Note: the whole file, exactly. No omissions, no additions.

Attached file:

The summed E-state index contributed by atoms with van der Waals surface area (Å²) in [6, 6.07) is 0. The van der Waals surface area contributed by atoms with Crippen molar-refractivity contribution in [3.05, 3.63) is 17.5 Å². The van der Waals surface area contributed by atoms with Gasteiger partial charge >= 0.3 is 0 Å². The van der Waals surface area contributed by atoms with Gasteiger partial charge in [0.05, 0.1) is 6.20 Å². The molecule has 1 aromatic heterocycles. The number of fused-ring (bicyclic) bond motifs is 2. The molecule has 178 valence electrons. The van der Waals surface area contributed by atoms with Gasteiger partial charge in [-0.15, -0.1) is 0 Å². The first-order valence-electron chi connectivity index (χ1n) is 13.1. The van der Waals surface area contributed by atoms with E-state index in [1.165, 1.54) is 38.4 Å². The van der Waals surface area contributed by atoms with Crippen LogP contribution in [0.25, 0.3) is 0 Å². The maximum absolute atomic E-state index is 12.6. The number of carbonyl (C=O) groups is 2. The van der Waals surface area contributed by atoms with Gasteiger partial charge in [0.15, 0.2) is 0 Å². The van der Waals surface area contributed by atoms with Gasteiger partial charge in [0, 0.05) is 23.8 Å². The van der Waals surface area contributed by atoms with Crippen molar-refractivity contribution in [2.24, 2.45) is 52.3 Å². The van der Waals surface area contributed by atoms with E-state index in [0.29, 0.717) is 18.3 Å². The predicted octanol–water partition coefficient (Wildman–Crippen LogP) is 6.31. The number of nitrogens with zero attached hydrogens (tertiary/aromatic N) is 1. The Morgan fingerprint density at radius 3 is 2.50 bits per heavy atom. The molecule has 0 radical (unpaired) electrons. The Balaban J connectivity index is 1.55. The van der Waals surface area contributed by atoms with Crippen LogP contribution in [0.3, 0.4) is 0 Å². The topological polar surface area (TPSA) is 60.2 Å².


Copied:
The summed E-state index contributed by atoms with van der Waals surface area (Å²) in [6, 6.07) is 0. The van der Waals surface area contributed by atoms with Crippen molar-refractivity contribution in [3.05, 3.63) is 17.5 Å². The van der Waals surface area contributed by atoms with Gasteiger partial charge >= 0.3 is 0 Å². The van der Waals surface area contributed by atoms with Gasteiger partial charge in [0.05, 0.1) is 6.20 Å². The molecule has 1 aromatic heterocycles. The number of fused-ring (bicyclic) bond motifs is 2. The molecule has 178 valence electrons. The van der Waals surface area contributed by atoms with Gasteiger partial charge in [-0.15, -0.1) is 0 Å². The first-order valence-electron chi connectivity index (χ1n) is 13.1. The van der Waals surface area contributed by atoms with E-state index in [1.165, 1.54) is 38.4 Å². The van der Waals surface area contributed by atoms with Crippen LogP contribution in [0.25, 0.3) is 0 Å². The maximum absolute atomic E-state index is 12.6. The number of carbonyl (C=O) groups is 2. The van der Waals surface area contributed by atoms with Gasteiger partial charge in [0.15, 0.2) is 0 Å². The van der Waals surface area contributed by atoms with Gasteiger partial charge in [0, 0.05) is 23.8 Å². The van der Waals surface area contributed by atoms with Crippen molar-refractivity contribution in [2.24, 2.45) is 52.3 Å². The van der Waals surface area contributed by atoms with E-state index in [0.29, 0.717) is 18.3 Å². The predicted octanol–water partition coefficient (Wildman–Crippen LogP) is 6.31. The number of nitrogens with zero attached hydrogens (tertiary/aromatic N) is 1. The Morgan fingerprint density at radius 3 is 2.50 bits per heavy atom. The molecule has 0 radical (unpaired) electrons. The Balaban J connectivity index is 1.55. The van der Waals surface area contributed by atoms with Crippen LogP contribution in [0.3, 0.4) is 0 Å². The topological polar surface area (TPSA) is 60.2 Å².